For 2 minutes and 40 seconds on August 21, an awe-inspiring, cosmological event will transfix viewers across America — the Great American Solar Eclipse. Discovery Education is providing a variety of free resources that will serve as catalysts for the inquiry process and ignite students’ natural sense of curiosity and wonder. We’re partnering with the Science Channel to broadcast the eclipse live in Madras, Oregon, one of the nation’s premier viewing spots — with astronomers and educators. You can also have your students join us on social media through our live Great American Eclipse Twitter Chat @DiscoveryEd (#CelebrateWithDE) for a live question and answer session with experts!
6. Student STEMbassadors:
Think about the story of your classroom and how you want it told. When visitors come to your room, they see only a small portion of your day and may not recognize the many STEMtastic things you and your students are doing. Student STEMbassadors, a STEM Strategy that Works inspired by Jessica Vasquez from Columbia, TN, help visitors see the big picture of STEM culture in your classroom. STEMbassadors welcome visitors and explain how your classroom supports the development of the 4Cs of 21st-century skills: collaboration, communication, creativity, and critical thinking.
7. 3M Young Scientist Lab:
The Young Scientist Lab is built to foster a new generation of scientists who are inspired to improve the world with science. For teachers, students and parents seeking a place to explore the world of scientific innovations and opportunities, Discovery Education and 3M developed this interactive portal filled with engaging activities and standards-aligned teaching tools, anchored by the annual Young Scientist Challenge. Utilize some of the inquiry activities and prep your students to compete in the 2018 Young Scientist Challenge! Tune in mid-October for the 2017 finalist virtual field trip straight from the 3M Innovation Center in St. Paul, Minnesota.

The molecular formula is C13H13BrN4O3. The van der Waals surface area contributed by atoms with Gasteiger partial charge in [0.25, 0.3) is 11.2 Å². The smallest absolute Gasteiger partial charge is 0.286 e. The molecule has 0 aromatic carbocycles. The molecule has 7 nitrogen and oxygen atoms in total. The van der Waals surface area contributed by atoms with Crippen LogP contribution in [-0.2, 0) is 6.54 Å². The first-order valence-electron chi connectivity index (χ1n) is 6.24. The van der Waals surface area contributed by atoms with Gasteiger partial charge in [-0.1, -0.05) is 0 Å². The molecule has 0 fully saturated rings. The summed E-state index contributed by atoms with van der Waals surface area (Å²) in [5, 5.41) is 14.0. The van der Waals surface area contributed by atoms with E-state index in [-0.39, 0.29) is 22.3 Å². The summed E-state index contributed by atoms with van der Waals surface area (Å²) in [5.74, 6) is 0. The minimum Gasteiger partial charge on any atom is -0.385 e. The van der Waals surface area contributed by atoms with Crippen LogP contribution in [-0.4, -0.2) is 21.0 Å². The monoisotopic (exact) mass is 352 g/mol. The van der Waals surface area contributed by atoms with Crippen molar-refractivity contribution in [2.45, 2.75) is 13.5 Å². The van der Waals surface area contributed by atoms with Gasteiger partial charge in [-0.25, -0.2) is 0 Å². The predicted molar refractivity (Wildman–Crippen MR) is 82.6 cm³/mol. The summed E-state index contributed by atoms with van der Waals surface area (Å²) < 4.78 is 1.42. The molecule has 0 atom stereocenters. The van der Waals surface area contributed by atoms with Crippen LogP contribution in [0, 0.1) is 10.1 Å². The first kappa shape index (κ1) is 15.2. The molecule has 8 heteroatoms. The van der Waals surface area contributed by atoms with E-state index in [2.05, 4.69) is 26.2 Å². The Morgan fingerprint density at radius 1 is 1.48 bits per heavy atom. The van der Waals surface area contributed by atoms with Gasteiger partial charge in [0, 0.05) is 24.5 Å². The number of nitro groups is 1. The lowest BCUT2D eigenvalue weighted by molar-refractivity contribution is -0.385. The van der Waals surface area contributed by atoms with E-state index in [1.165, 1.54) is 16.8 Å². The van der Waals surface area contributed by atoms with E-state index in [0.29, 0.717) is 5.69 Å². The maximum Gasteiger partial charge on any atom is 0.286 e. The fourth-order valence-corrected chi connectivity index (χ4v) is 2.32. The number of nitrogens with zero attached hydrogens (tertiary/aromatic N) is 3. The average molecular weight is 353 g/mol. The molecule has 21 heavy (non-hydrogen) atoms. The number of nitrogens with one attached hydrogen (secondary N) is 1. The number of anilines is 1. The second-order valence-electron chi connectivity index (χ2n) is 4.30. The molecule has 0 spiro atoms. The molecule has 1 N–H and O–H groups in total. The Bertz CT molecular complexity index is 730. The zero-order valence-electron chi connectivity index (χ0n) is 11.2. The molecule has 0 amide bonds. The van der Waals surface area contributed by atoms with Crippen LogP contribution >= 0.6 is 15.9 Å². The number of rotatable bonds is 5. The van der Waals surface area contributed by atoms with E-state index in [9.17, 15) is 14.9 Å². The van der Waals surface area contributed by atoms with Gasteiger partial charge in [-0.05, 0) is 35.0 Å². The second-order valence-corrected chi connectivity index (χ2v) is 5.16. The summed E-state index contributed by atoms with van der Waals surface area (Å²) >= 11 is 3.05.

8. Glocal STEM Careers:
Every community in the world is supported by industries that have unique career pathways – many that connect local careers which now are meeting global goals as well. Often, students don’t know the possibilities available to them when it comes to finding the right occupation for their passions, interests, and abilities. In this collaborative global project, classrooms collect data on a local STEM career they feel is important to their community’s future and contribute its details to a global database. Students are encouraged to consult the growing database and explore careers in their community, region, or globally that align with their passions and/or interests.
STEM is not limited to students in suburban and urban localities. Rural communities have just as many STEM connections and skilled laborer needs if not more! National FFA and Discovery Education have joined forces to create a robust, comprehensive career resource to help you explore the broad range of careers within the industry of agriculture. Careers may have you using advanced equipment, creating new hybrid seeds, raising animals, managing people or designing new products and packaging. The industry of agriculture can open up a world of possibilities, and the demand for professionals in every agricultural area is high. Learn more about which careers may be right for you by watching the videos, exploring the career pages and completing the Career Finder interactive.
10. Augmented Reality(AR):